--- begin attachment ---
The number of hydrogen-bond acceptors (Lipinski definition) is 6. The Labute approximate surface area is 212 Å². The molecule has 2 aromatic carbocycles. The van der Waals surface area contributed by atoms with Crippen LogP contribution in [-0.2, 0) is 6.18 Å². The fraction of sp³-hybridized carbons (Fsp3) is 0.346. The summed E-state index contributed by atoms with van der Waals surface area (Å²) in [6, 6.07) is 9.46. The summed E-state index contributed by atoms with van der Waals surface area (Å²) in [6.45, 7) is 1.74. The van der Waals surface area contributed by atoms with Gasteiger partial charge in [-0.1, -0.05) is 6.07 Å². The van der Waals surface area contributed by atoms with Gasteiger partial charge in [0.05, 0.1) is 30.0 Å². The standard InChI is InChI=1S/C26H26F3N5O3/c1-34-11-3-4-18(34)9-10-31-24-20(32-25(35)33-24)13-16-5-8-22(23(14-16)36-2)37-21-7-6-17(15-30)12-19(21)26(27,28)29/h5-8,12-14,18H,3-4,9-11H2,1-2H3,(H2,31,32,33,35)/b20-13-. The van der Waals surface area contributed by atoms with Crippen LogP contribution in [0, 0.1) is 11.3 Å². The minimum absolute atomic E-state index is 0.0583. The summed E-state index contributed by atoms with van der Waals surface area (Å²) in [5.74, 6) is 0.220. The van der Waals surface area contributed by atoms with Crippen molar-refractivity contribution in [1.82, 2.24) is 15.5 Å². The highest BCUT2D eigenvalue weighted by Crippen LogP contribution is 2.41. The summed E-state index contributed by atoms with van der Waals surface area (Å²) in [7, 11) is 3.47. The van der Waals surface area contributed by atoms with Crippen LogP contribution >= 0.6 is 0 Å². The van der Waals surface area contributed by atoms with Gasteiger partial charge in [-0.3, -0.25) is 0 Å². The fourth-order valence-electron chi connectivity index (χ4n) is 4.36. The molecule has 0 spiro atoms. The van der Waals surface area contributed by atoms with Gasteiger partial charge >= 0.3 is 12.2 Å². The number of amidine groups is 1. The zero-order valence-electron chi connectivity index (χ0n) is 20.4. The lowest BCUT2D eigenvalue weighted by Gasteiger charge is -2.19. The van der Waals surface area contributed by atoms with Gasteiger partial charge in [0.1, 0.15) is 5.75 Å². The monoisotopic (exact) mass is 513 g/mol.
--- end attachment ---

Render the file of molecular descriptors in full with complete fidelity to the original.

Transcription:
The number of hydrogen-bond acceptors (Lipinski definition) is 6. The Labute approximate surface area is 212 Å². The molecule has 2 aromatic carbocycles. The van der Waals surface area contributed by atoms with Crippen LogP contribution in [-0.2, 0) is 6.18 Å². The fraction of sp³-hybridized carbons (Fsp3) is 0.346. The summed E-state index contributed by atoms with van der Waals surface area (Å²) in [6, 6.07) is 9.46. The summed E-state index contributed by atoms with van der Waals surface area (Å²) in [6.45, 7) is 1.74. The van der Waals surface area contributed by atoms with Gasteiger partial charge in [-0.1, -0.05) is 6.07 Å². The van der Waals surface area contributed by atoms with Gasteiger partial charge in [0.05, 0.1) is 30.0 Å². The standard InChI is InChI=1S/C26H26F3N5O3/c1-34-11-3-4-18(34)9-10-31-24-20(32-25(35)33-24)13-16-5-8-22(23(14-16)36-2)37-21-7-6-17(15-30)12-19(21)26(27,28)29/h5-8,12-14,18H,3-4,9-11H2,1-2H3,(H2,31,32,33,35)/b20-13-. The van der Waals surface area contributed by atoms with Crippen LogP contribution in [0, 0.1) is 11.3 Å². The minimum absolute atomic E-state index is 0.0583. The summed E-state index contributed by atoms with van der Waals surface area (Å²) in [5.74, 6) is 0.220. The van der Waals surface area contributed by atoms with Crippen molar-refractivity contribution in [1.82, 2.24) is 15.5 Å². The highest BCUT2D eigenvalue weighted by Crippen LogP contribution is 2.41. The summed E-state index contributed by atoms with van der Waals surface area (Å²) in [7, 11) is 3.47. The van der Waals surface area contributed by atoms with Crippen LogP contribution >= 0.6 is 0 Å². The van der Waals surface area contributed by atoms with Gasteiger partial charge in [-0.3, -0.25) is 0 Å². The fourth-order valence-electron chi connectivity index (χ4n) is 4.36. The molecule has 0 spiro atoms. The van der Waals surface area contributed by atoms with Gasteiger partial charge >= 0.3 is 12.2 Å². The number of amidine groups is 1. The zero-order valence-electron chi connectivity index (χ0n) is 20.4. The lowest BCUT2D eigenvalue weighted by Gasteiger charge is -2.19. The van der Waals surface area contributed by atoms with Gasteiger partial charge in [0.1, 0.15) is 5.75 Å². The monoisotopic (exact) mass is 513 g/mol.